Southern Brooklyn

Kruger Advocates For Coney Boardwalk Businesses


State Senator Carl Kruger is attempting to prod the mayor to step in and protect Coney Island’s boardwalk businesses, which are being kicked out by the new amusement operator, Zamperla USA.

New York Post reports:

State Sen. Carl Kruger – a longtime critic of the Bloomberg administration’s plans to revive Coney Island – was back on the fabled boardwalk today, this time saying he hopes to work with the mayor to help keep eight longtime boardwalk businesses from having to shut down.

… Kruger (D-Brooklyn), who met the business owners and members of the press, said he wanted to try and broker a deal with Zamperla and the city to save the businesses.

“I think what we are talking about is David taking on Goliath,” said Kruger (D-Brooklyn), on why he wanted to help the underdog merchants.

“Thank you for being the first politician to come down here and try to help,” said Anthony Berlingieri, owner of the Shoot the Freak attraction and sandy Beer Island, told Kruger.

The business owners want to remain on the boardwalk and plan to fight the evictions in court.

Whether the mayor and Zamperla will listen to Kruger is another story.

Kruger and the mayor have historically been at odds over a variety of issues – especially Coney Island.

In 2007, he paid to have 500 people bussed to a Coney Island meeting to oppose the mayor’s area rezoning plan. The meeting had to be cancelled because there was not enough room.

He also threatened to holdup the rezoning by blocking a necessary transfer of state parkland before a deal was cut last year in which developer Joe Sitt, a generous Kruger campaign donor, agreed to sell the city the land it needed to move forward with the mayor’s plan to revive the seaside area.

“I don’t consider my relationship with the mayor tense,” said Kruger, adding that he believes he could still get a deal done if all sides are willing to come and negotiate.

Comment policy


  1. those places need to go. trashy crowds. crack vials in the urine soaked bathroom. loud abnoxious idiouts. maybe if they renovated a few years ago they would have a chance. but it seems to me that they actually attempt to attract the lowlives on that ghetto. the few times i was there, half of the people were sneaking in bottles of booze and pouring it in cups.

  2. Hey, buddy, the guy who leases the property (Zamperla) has the right to determine who is there. Not you.
    Those businesses are filthy and disgusting.

  3. They are property managers, in theory working for the City Of New York, and thusly US.

    They are filthy and disgusting only in your way of thinking.

    Ruby’s is not a trash establishment. And it has been a Coney Island fixture for generations

  4. I agree. if this was the Brooklyn paper site they would all be defending these little hole in the walls seedy places. whats a yuppy site that is

  5. LisaAnne,
    I doubt if you ever went there, or had a drink in there, by the way…. Have you even walked by that part of the boardwalk? Go there today and see what it looks like… Friends of mine from outside are aghast that such prime property can look like this…. It looks like a slum. My friend’s father says they haven’t done upkeep since the 30’s…. I hope such businesses get moved next door to your residence (complete with the drunks and degenerates), suddenly, I suspect your opinion will be different.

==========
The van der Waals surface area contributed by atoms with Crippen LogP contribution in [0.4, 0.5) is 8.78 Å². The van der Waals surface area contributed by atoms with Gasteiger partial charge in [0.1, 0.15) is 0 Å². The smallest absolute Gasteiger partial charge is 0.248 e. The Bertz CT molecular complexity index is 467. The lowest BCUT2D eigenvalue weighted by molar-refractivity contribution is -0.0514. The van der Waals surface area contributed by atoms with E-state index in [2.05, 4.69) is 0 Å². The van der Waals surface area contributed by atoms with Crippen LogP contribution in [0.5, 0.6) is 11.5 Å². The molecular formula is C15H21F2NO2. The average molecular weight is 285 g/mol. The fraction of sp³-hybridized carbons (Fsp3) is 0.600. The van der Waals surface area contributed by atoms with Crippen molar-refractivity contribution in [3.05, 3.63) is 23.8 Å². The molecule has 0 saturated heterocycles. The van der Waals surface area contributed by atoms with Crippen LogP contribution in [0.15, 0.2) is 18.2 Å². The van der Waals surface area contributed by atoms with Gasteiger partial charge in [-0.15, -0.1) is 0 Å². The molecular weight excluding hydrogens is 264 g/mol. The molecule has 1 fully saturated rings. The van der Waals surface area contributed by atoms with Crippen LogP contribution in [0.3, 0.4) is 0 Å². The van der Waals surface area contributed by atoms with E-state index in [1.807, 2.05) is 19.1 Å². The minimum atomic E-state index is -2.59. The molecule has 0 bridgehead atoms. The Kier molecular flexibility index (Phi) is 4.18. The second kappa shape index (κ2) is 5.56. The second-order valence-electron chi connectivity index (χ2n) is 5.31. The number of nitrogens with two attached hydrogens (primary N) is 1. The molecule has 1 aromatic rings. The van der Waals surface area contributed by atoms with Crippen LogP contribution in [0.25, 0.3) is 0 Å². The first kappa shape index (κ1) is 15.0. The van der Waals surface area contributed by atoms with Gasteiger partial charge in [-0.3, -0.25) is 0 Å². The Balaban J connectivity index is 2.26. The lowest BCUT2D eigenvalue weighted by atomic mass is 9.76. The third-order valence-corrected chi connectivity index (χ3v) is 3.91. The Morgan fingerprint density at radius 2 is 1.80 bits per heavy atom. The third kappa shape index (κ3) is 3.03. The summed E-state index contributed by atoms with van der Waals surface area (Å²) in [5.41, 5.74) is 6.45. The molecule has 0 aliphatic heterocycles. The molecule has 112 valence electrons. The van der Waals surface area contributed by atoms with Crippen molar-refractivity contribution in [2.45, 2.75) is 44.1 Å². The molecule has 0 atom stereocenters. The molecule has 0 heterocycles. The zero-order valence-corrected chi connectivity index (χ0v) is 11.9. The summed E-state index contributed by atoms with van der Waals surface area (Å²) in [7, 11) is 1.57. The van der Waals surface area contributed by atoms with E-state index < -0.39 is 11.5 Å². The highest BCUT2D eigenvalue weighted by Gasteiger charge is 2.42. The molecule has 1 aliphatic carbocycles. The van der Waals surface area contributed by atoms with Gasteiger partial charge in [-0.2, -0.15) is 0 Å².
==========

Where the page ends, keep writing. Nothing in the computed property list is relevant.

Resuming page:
And your theoretics are wrong. Zamperla leases the property from the city, he determines what he wants to do with it. Who is a small group of zealots to tell him WHAT businesses he can keep. I suppose you want Zamperla to pay the rent, but YOU get to tell him what to do with the property… Other people’s money, once again, other peoples’ money….

    Of course, the final result of this group of would-be do-gooders is that my neighborhood gets to continue to look like a slum while they go back to their condos in Park Slope and Manhattan.

  6. And the City of New York (thusly US) has given the Italian company a mandate to rebuild the businesses of Coney Island. Thank the lord, it’s been 40 years overdue.

  7. The land wasn’t bought from Sitt with the intent of allowing a lessee to make decisions based merely upon business considerations. The land transaction was in large part the result of the effort of so-called “zealots”.

    If “prime real estate development” was the goal the city would have happily let Sitt go his merry way, destorying every existing structure in the vicinity.

    I’m sorry, Coney Island is too important a piece of history to be toyed with by politicians, developers and others with an agenda other than that of preserving what is left of it’s earlier aura.

    I’m old enough to remember Coney Island before plans were made to destroy it. We’re talking 50 years of planned neglect and dismantlemnet. Developers took the land that comprised the large parks such as the original Luna and turned them into housing complexes. A large number of people living in a compressed space. Hardly beneficial for a neighborhood, even with space between buildings. Oh yes, prime real estate.

    Businesses like Ruby’s kept the boardealk area alive at a time when the area was being totally written off. Of course, they don’t fit into the plans being made for a Coney Island for the moneyed class. But those are just the plans of some people. Other people have a healthier perspective, recognzing that the nine businesses whose leases were terminated are local ones, who represent the true spirit of Coney Island; sports bars and high end eateries do not.

    At any rate, it appears this is bound for the courts.

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